The concept of ‘root cause’, argues Ammerman (1998, p. 4) may seem like a misnomer; the umbrella term to use would be “causal factors”, under which root causes, possible causes and contributing causes would fall. Causal factor worksheets are rather complicated risk assessment tools for non-experts to use and understand. One may find it difficult to get the bigger picture, compared to the simplicity that is associated with other tools such as flow charts (Andersen&Fagerhaug 2006, p. 134).

Perhaps the greatest drawback of using root cause analysis is that some problems may not have any possible solutions or it may not be a feasible idea to embark on corrective measures. In this case, the analysts have to settle for mitigating and adaptive measures. The nature of measures to be taken has to be figured out through a convoluted process that entails the use of methods such as countermeasures matrix.

Andersen&Fagerhaug 2006, p. 118 observe that finding out the root cause of the problem using root cause analysis entails the use of several iterations. They add that the impression created by the chapter-based subdivisions, that Root Cause Analysis is a simple process, is far from accurate. The main difficulty lies in the use of many tools and techniques before the root cause of a problem can be finally identified.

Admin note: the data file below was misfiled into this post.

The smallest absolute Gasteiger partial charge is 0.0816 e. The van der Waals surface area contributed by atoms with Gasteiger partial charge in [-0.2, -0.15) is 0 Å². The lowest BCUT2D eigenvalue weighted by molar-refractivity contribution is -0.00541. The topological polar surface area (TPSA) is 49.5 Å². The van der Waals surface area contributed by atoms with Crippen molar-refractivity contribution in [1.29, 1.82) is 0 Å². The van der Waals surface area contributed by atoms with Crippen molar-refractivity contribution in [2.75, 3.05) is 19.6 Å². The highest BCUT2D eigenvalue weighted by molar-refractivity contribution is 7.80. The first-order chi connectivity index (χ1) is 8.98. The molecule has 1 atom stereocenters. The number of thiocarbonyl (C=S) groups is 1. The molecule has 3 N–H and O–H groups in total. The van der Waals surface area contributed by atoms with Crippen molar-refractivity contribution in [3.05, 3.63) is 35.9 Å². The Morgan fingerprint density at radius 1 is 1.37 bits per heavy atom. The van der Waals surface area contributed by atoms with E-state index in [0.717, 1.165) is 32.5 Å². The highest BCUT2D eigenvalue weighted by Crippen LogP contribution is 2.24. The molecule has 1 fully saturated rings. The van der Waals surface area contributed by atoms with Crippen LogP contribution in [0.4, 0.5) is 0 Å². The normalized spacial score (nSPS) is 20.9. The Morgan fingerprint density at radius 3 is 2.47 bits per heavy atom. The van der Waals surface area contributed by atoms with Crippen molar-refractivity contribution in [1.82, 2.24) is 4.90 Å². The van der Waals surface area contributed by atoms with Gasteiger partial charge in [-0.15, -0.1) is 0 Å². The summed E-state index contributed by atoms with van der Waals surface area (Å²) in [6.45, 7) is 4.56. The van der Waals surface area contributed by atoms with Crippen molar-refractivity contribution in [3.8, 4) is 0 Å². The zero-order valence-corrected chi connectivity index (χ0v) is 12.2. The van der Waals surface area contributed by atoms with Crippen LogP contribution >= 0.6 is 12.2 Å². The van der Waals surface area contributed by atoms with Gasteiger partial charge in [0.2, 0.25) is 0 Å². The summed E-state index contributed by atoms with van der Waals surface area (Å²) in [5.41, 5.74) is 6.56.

Event tree

            The event tree makes use of graphical representations in a logical manner in order to identify and quantify all the possible outcomes initiated by a certain event. Like root-cause analysis, the event tree makes it possible for the magnitude of damage that can arise after the occurrence of a potentially hazardous event. Both event trees and root cause analyses were used for the first time to assess risks facing the nuclear industry. Today, both processes are used to assess risks in other industries such as gas production, chemical processing, and transportation.

In an event tree, the concept of forwarding logic is used to study possible risks, often expressed in terms of fatalities and their frequency of occurrence, such that an F-N curve is derived in order to be used to assess the acceptability of the manner in which an organization responds to hazards. For makers of event trees, the main challenge is singling out an initiator, or an event that can potentially cause fatalities. In some industries such as chemical processing and transport, almost any event can be an initiator. Therefore, one is often forced to rank initiators in a hierarchy, whereby the one that is likely to cause the highest fatalities is considered for further analysis. The accuracy of such a procedure may be heavily contested.